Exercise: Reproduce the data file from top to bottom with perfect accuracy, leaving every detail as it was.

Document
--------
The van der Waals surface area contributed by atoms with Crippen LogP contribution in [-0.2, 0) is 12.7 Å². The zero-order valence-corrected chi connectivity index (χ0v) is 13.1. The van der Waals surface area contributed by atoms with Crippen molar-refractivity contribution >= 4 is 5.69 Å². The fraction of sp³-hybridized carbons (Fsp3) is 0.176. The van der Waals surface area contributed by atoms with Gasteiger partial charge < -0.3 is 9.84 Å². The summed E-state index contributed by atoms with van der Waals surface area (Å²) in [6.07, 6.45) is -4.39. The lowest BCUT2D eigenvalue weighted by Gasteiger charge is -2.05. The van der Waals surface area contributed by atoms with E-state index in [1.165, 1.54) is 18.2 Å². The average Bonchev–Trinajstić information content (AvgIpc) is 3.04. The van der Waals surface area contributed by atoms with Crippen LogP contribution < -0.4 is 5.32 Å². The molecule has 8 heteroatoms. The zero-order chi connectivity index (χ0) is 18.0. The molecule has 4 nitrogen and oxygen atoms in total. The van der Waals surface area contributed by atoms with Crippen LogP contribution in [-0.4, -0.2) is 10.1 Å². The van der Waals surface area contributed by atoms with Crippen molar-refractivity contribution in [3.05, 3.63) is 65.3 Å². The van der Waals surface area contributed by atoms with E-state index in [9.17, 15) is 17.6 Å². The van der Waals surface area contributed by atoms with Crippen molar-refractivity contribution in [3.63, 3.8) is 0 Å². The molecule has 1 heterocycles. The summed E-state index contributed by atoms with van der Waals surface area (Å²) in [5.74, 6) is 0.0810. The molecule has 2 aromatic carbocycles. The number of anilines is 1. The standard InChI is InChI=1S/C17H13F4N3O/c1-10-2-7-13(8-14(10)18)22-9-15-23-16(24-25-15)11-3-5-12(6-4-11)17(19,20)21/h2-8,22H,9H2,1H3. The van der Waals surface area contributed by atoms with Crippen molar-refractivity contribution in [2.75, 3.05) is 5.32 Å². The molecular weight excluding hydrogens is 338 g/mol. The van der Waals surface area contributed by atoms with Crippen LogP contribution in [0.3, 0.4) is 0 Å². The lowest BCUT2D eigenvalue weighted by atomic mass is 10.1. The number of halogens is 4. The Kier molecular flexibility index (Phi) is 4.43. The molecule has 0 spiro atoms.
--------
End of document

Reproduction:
The van der Waals surface area contributed by atoms with Crippen LogP contribution in [-0.2, 0) is 12.7 Å². The zero-order valence-corrected chi connectivity index (χ0v) is 13.1. The van der Waals surface area contributed by atoms with Crippen molar-refractivity contribution >= 4 is 5.69 Å². The fraction of sp³-hybridized carbons (Fsp3) is 0.176. The van der Waals surface area contributed by atoms with Gasteiger partial charge < -0.3 is 9.84 Å². The summed E-state index contributed by atoms with van der Waals surface area (Å²) in [6.07, 6.45) is -4.39. The lowest BCUT2D eigenvalue weighted by Gasteiger charge is -2.05. The van der Waals surface area contributed by atoms with E-state index in [1.165, 1.54) is 18.2 Å². The average Bonchev–Trinajstić information content (AvgIpc) is 3.04. The van der Waals surface area contributed by atoms with Crippen LogP contribution < -0.4 is 5.32 Å². The molecule has 8 heteroatoms. The zero-order chi connectivity index (χ0) is 18.0. The molecule has 4 nitrogen and oxygen atoms in total. The van der Waals surface area contributed by atoms with Crippen LogP contribution in [-0.4, -0.2) is 10.1 Å². The van der Waals surface area contributed by atoms with Crippen molar-refractivity contribution in [3.05, 3.63) is 65.3 Å². The van der Waals surface area contributed by atoms with E-state index in [9.17, 15) is 17.6 Å². The van der Waals surface area contributed by atoms with Crippen molar-refractivity contribution in [3.63, 3.8) is 0 Å². The molecule has 1 heterocycles. The summed E-state index contributed by atoms with van der Waals surface area (Å²) in [5.74, 6) is 0.0810. The molecule has 2 aromatic carbocycles. The number of anilines is 1. The standard InChI is InChI=1S/C17H13F4N3O/c1-10-2-7-13(8-14(10)18)22-9-15-23-16(24-25-15)11-3-5-12(6-4-11)17(19,20)21/h2-8,22H,9H2,1H3. The van der Waals surface area contributed by atoms with Crippen molar-refractivity contribution in [2.75, 3.05) is 5.32 Å². The molecular weight excluding hydrogens is 338 g/mol. The van der Waals surface area contributed by atoms with Crippen LogP contribution in [0.3, 0.4) is 0 Å². The lowest BCUT2D eigenvalue weighted by atomic mass is 10.1. The number of halogens is 4. The Kier molecular flexibility index (Phi) is 4.43. The molecule has 0 spiro atoms.